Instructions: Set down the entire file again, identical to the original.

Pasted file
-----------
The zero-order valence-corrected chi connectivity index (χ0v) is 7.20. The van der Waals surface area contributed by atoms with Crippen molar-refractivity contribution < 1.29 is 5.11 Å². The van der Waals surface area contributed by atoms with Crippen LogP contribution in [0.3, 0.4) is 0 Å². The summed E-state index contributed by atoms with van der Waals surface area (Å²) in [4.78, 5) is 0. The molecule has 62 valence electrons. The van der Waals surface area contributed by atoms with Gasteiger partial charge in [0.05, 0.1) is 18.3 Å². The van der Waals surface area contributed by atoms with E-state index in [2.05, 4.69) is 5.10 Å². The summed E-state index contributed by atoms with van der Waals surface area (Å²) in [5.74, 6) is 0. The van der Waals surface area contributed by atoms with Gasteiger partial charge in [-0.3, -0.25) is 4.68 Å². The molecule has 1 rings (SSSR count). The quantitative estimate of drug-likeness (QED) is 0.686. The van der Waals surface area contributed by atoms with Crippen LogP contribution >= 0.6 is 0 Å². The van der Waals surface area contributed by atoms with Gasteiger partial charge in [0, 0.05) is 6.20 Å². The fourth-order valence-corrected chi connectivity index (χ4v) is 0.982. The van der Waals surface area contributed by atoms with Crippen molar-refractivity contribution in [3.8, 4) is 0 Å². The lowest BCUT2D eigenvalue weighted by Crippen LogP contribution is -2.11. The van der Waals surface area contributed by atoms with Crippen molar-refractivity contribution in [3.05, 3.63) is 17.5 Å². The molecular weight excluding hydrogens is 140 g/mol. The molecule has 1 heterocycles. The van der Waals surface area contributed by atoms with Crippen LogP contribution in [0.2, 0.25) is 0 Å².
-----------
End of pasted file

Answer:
The zero-order valence-corrected chi connectivity index (χ0v) is 7.20. The van der Waals surface area contributed by atoms with Crippen molar-refractivity contribution < 1.29 is 5.11 Å². The van der Waals surface area contributed by atoms with Crippen LogP contribution in [0.3, 0.4) is 0 Å². The summed E-state index contributed by atoms with van der Waals surface area (Å²) in [4.78, 5) is 0. The molecule has 62 valence electrons. The van der Waals surface area contributed by atoms with Gasteiger partial charge in [0.05, 0.1) is 18.3 Å². The van der Waals surface area contributed by atoms with E-state index in [2.05, 4.69) is 5.10 Å². The summed E-state index contributed by atoms with van der Waals surface area (Å²) in [5.74, 6) is 0. The van der Waals surface area contributed by atoms with Gasteiger partial charge in [-0.3, -0.25) is 4.68 Å². The molecule has 1 rings (SSSR count). The quantitative estimate of drug-likeness (QED) is 0.686. The van der Waals surface area contributed by atoms with Crippen LogP contribution >= 0.6 is 0 Å². The van der Waals surface area contributed by atoms with Gasteiger partial charge in [0, 0.05) is 6.20 Å². The fourth-order valence-corrected chi connectivity index (χ4v) is 0.982. The van der Waals surface area contributed by atoms with Crippen molar-refractivity contribution in [3.8, 4) is 0 Å². The lowest BCUT2D eigenvalue weighted by Crippen LogP contribution is -2.11. The van der Waals surface area contributed by atoms with Crippen molar-refractivity contribution in [3.05, 3.63) is 17.5 Å². The molecular weight excluding hydrogens is 140 g/mol. The molecule has 1 heterocycles. The van der Waals surface area contributed by atoms with Crippen LogP contribution in [0.2, 0.25) is 0 Å².